Sail to the South Pole
Books to Share
- Flip and Flop by Dawn Apperley.
- I Like It When... by Mary Murphy.
- Please Say Please! A Penguin’s Guide to Manners by Margery Cuyler.
- Snuggle Up, Little Penguin by Ronne Randall.
- Without You by Sarah Weeks.
Books to Show or Booktalk
- Antarctic Antics: A Book of Penguin Poems by Judy Sierra.
- The Little Penguin by A. J. Wood.
- Penguins ABC by Kevin Schafer.
- Tacky the Penguin by Helen Lester.
- And Tango Makes Three by Justin Richardson.
It’s Hot Outside, Cool Down and Read!
Cover the bulletin board with white paper and draw lines to create hills of snow. Have penguins sitting and sliding on the snow banks while they are reading books. Use cotton balls and first aid cotton or spray-on snow for added authenticity. Penguin patterns and iceberg illustrations can be printed from Dea’s Crafty Creations, www.dCrafts.com/penguingraphics.htm.
Cut a large triangle out of black construction paper. Cut out white circles for eyes and glue them on, or use wiggly eyes. Glue on a small orange triangle for a nose, two small orange triangles for feet, and one white half-circle on the bottom for the penguin’s stomach. Write the child’s name on penguin’s stomach.
Display books, videos, DVDs, and musical recordings about penguins and the South Pole along with stuffed penguins, snow globes, and figurines. Set up the display on white fabric or paper. Sprinkle snow made from white confetti or cotton balls on top of the items.
Oreo™ Penguin Snack
- Oreo™ cookies
- Candy corn
- Hershey’s Kisses™
Prepare the snack in advance or allow the children to assemble it themselves. Pull the Oreo™ cookie apart. Take the half that does not have the icing on it and cut or break it into two pieces. Press a Hershey’s Kiss™ into the iced half to create the penguin’s head. Press the two plain pieces into the icing with the curved sides facing in to create the penguin’s wings. Place pieces of candy corns on the bottom for the penguin’s feet.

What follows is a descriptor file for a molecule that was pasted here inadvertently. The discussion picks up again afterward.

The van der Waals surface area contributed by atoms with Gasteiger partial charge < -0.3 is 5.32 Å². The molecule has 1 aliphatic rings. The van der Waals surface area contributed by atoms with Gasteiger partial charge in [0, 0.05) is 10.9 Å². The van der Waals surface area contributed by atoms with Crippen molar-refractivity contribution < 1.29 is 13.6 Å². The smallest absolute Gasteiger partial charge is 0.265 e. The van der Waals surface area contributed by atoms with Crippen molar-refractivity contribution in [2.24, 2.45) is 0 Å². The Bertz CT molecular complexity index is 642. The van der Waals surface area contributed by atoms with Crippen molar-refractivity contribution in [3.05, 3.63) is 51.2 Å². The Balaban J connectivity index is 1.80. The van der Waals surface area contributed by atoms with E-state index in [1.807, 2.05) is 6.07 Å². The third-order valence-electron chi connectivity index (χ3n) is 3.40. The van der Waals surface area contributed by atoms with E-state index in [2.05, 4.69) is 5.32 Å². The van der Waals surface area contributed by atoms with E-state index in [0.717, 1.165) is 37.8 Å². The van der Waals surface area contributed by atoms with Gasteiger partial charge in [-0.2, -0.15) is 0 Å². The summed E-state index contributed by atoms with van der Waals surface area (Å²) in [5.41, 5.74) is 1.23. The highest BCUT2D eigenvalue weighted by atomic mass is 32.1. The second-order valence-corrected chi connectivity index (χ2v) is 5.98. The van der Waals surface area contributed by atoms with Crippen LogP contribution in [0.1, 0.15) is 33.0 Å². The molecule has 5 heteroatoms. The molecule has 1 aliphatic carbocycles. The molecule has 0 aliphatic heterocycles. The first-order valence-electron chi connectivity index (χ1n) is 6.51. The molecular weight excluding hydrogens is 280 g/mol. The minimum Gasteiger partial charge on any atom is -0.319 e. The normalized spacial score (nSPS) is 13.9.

(Traditional, adapted by Debbie Brightwell Brown. Suit the actions to words as you recite the rhyme.)
I knew a little penguin,
Who swam around ice blocks.
He swam in the ocean.
He climbed on some rocks.
He snapped at a seagull.
He snapped at a seal.
He snapped at a fish.
It was a nice fat krill.
He didn’t catch the seagull.
He didn’t catch the seal.
He did catch the fish.
Wow! What a meal!
(By Debbie Brightwell Brown. Recite to the rhythm of “Teddy Bear, Teddy Bear, Turn Around.”)
Penguins, penguins, waddle around. (Waddle back and forth)
Penguins, penguins, touch the ground. (Touch the floor)
Penguins, penguins, look out to sea, (Put hand on forehead)
Penguins, penguins, twirl around, whee! (Twirl)
Penguins, penguins, swim and dive, (Pretend to swim and dive)
Penguins, penguins, happy and alive. (Jump up with joy)
Penguins, penguins, nod your heads, (Nod head)
Penguins, penguins, go to bed. (Hands against cheek with head tilted)
“Penguin Parade” on Penguin Parade by Banana Slug String Band.
Five Little Penguins